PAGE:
On January 18th, France Telecom filed an IPR disclosure against Opus citing a single patent under non-royalty free terms. This raises a key question – what impact does this have on Opus? A close evaluation indicates that it has no impact on the Opus specification in any way.
A careful reading of the FT patent reveals that:
- The FT patent does not cover the Opus reference implementation because critical limitations of the claim are absent;
- The patent is directed to encoders, therefore it cannot affect the Opus specification, which only includes conformance tests for the decoder, and
- With a simple change, we can make non-infringement even more obvious.
Let’s expand on those points a bit. If you don’t want to hear about patent claims, you should stop reading this article now.
IETF IPR disclosures are a safe course of action for patent holders: they prevent unclean hands arguments or implied license grants. However, because the IETF requires specific patent numbers in these disclosures, we can analyze the claims. The patent in question is EP0743634B1, and the corresponding U.S. and other related foreign patents: “Method of adapting the noise masking level in an analysis-by-synthesis speech coder employing a short-term perceptual weighting filter”. It has a single independent claim, Claim 1. All of the other claims are “dependent claims” built on top of Claim 1. If Opus does not infringe Claim 1, it cannot infringe any other claim.
The FT patent doesn’t cover Opus
To establish infringement, all of the elements of a claim must be present in an implementation. Key elements of Claim 1 are not present in the Opus reference implementation, including, among others
- The way the bandwidth expansion coefficients are used. In Claim 1, two parameters γ1 and γ2 are used to shape the quantization noise added by the lossy compression by “minimizing the energy of an error signal resulting from the filtering of the difference between the speech signal and the synthetic signal.” Opus doesn’t do this. Instead, the Opus encoder uses a single parameter
BWExp2to shape the noise, and uses a different parameter
BWExp1to shape the input signal, and also applies an additional gain to the filtered input to match the volume of the original.
- The optimization criterion. Opus doesn’t compute the “difference between the speech signal and the synthetic signal”. We want to code a signal that differs from the original speech, so we don’t compare what we code to the original speech. This is actually one of the main innovations in Opus: it’s the reason the SILK layer doesn’t need a post-filter like many other codecs do.
Thus Opus doesn’t perform the steps of the claim and cannot infringe the FT patent by definition. Of course this is not a legal opinion, but it doesn’t take a lawyer to figure this out. While we don’t know why FT disclosed this patent, we welcome the opportunity to evaluate such disclosures and remove any real or perceived encumbrances. This is one of the benefits of the IETF process.
The FT patent cannot threaten the specification
The FT patent covers perceptual noise weighting, which is specific to an encoder. The claim is about the “difference between the speech signal and the synthetic signal”, when a decoder — by definition — doesn’t have access to the input speech signal.
The Opus specification only demands specific behavior from decoders, leaving the encoder largely unspecified. Even if France Telecom were to continue to assert its patent against Opus, there’s no limit to what we could change in the encoder to avoid whatever theory they have. No deployed systems break. There’s no threat to the Opus standard. We can safely say that the FT patent doesn’t encumber Opus for this reason alone.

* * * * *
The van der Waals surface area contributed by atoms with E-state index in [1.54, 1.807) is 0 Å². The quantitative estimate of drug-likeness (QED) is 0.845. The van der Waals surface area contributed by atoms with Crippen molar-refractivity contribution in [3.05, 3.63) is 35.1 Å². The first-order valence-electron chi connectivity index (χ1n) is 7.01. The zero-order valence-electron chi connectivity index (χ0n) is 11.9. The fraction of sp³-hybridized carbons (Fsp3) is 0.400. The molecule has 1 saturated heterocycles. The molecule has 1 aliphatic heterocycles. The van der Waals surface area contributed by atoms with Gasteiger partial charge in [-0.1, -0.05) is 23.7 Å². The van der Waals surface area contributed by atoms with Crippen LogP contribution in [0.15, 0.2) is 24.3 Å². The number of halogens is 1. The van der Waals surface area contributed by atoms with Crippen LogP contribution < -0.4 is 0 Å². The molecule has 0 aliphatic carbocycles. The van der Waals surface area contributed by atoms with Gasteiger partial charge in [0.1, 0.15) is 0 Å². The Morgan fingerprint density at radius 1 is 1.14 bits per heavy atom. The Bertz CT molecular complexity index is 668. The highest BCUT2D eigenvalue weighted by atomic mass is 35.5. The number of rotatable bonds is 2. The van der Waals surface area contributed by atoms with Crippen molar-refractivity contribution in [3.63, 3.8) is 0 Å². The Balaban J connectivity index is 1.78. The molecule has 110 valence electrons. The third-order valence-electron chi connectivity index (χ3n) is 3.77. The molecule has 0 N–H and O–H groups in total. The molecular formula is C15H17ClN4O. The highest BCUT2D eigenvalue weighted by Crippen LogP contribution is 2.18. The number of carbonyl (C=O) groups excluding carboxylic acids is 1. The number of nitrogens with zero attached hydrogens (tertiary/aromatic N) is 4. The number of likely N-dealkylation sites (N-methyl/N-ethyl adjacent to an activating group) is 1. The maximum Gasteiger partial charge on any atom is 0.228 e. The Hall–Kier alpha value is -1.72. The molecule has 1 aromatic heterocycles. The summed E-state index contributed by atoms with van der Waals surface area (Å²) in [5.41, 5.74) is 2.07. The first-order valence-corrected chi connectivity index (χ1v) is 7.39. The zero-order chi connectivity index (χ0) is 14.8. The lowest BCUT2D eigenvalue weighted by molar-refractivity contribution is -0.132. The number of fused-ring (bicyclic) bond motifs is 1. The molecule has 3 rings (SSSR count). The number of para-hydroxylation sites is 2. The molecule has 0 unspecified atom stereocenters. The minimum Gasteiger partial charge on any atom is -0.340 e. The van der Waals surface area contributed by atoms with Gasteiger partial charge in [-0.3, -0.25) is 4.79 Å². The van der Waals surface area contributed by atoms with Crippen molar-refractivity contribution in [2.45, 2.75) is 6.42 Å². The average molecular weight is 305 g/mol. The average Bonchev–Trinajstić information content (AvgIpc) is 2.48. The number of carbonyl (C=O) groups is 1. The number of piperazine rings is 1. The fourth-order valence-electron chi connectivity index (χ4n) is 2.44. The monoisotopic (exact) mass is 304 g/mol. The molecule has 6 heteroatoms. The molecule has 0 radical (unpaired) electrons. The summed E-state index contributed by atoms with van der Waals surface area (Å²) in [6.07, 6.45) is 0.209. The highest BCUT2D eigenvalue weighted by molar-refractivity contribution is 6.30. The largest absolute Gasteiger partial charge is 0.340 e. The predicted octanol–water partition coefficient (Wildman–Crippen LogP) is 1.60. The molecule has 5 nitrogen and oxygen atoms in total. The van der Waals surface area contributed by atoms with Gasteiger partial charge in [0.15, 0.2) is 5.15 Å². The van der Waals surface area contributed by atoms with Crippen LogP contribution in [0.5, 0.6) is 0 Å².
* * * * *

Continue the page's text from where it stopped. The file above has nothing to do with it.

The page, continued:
We can always make things even safer if needed
While we don’t believe that the Opus encoder ever infringed on this patent, we quickly realized there is a simple way to make non-infringement obvious even without analyzing complex DSP filters.
This can be done with a simple change (patch file) to the code in silk/float/noise_shape_analysis_FLP.c (an equivalent change can be made to the fixed-point version).
strength = FIND_PITCH_WHITE_NOISE_FRACTION * psEncCtrl->predGain; BWExp1 = BWExp2 = BANDWIDTH_EXPANSION / ( 1.0f + strength * strength ); delta = LOW_RATE_BANDWIDTH_EXPANSION_DELTA * ( 1.0f - 0.75f * psEncCtrl->coding_quality ); BWExp1 -= delta; BWExp2 += delta;
BWExp1 = BWExp2 = BANDWIDTH_EXPANSION; delta = LOW_RATE_BANDWIDTH_EXPANSION_DELTA * ( 1.0f - 0.75f * psEncCtrl->coding_quality ); BWExp1 -= delta; BWExp2 += delta;
Yup, that’s all of two lines changed. This makes the filter parameters depend only on the encoder’s bit-rate, which is clearly not, “spectral parameters obtained in the linear prediction analysis step,” as required by Claim 1. Below is the quality comparison between the original encoder and the modified encoder (using PESQ). As you can see, the difference is so small that it’s not worth worrying about.
About Jean-Marc Valin
Jean-Marc Valin has a B.S., M.S., and PhD in Electrical Engineering from the University of Sherbrooke. He is the primary author of the Speex codec and one of the main authors of the Opus codec. His expertise includes speech and audio coding, speech recognition, echo cancellation, and other audio-related topics. He is currently employed by Mozilla to work on next-generation multimedia codecs.
About Timothy B. Terriberry
Timothy B. Terriberry is a long-time volunteer for the Xiph.Org foundation, working on codecs such as Theora, Vorbis, CELT, and Opus. He has been contributing to Mozilla's media support since 2008 and hacking on WebRTC since 2010.
About Greg Maxwell
Greg has worked on unencumbered multimedia codecs with the Xiph.Org Foundation since 1999 and is currently working for Mozilla on next-generation royalty-free video coding standards.